The former Commons speaker John Bercow should be given a peerage, his successor has claimed.
Sir Lindsay Hoyle said Mr Bercow – seen as a controversial figure, especially by Leave supporters – had done some “great things” during his 10 years spent refereeing MPs’ debates and argued he should be rewarded in the same way other speakers had after retiring.
Recent media reports suggested Downing Street was reluctant to bestow the honour of a seat in the House of Lords on Mr Bercow after finding him obstructive in the bid to deliver Brexit.
Mr Bercow, a former Conservative MP before being elected speaker in 2009, broke with the advice of his legal clerks to allow Remain-supporting MPs to take control of the order paper, a move that allowed them to pass Brexit-blocking legislation.
Despite the speaker being a neutral position, Mr Bercow admitted he had voted Remain at the referendum and, since leaving office, called Brexit the “biggest foreign policy mistake in the post-war period”.
But Sir Lindsay, who was formally installed as Speaker last week when MPs returned after the election, said Mr Bercow should be “offered” a peerage.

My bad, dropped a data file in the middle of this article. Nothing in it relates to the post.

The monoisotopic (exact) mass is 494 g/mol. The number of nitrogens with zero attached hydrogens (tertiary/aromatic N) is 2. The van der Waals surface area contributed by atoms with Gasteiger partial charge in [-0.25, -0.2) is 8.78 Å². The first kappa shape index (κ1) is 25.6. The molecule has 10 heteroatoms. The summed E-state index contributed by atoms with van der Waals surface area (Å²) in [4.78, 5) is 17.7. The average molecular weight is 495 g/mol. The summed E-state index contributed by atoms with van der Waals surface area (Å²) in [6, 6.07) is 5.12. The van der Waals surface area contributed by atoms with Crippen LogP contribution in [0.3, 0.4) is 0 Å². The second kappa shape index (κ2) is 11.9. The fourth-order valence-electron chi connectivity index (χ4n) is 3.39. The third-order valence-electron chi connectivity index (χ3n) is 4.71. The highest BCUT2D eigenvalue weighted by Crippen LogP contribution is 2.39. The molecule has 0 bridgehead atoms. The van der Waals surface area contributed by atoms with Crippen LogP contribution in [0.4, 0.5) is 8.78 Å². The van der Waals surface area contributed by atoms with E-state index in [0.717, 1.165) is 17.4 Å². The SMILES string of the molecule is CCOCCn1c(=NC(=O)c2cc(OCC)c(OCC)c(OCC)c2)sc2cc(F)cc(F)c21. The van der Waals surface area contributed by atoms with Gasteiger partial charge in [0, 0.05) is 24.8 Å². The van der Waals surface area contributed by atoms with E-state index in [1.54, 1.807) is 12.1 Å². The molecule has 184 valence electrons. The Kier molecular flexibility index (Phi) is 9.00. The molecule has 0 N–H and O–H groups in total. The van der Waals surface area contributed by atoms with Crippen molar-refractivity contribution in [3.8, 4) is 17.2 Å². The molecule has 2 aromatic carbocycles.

“My view is every speaker has been offered a peerage, so custom and practice says that’s what’s always happened,” Sir Lindsay told Pienaar’s Politics on BBC Radio 5 Live.
“It doesn’t have to be taken but, personally, I think if that has always happened then we should continue with that.
“I think it should be offered to him. He has served the House, he served for 10 years, he did some great things. And that’s what makes the difference.”
The 62-year-old, who recently revealed he was diagnosed with type 1 diabetes shortly before the general election, said he did not want to compare himself with Mr Bercow but suggested he would have a “different style”.
“What I’ve always said is, it is not about comparisons – far from it,” he added.
“What it is about is style and we all have different styles. I’m the 158th Speaker to the House and my style will be different.
“Each one of us have brought a different way of doing things and we have that different style.”
The Chorley MP played down a report in the Sunday Telegraph that he would ensure Big Ben can chime on the January 31 Brexit deadline when the UK leaves the European Union.
“What I’m willing to do is allow the House to make that decision,” said the ex-Labour politician.
“But the story suddenly was, ‘Lindsay Hoyle was going to bong Big Ben himself’, by the sounds of it.”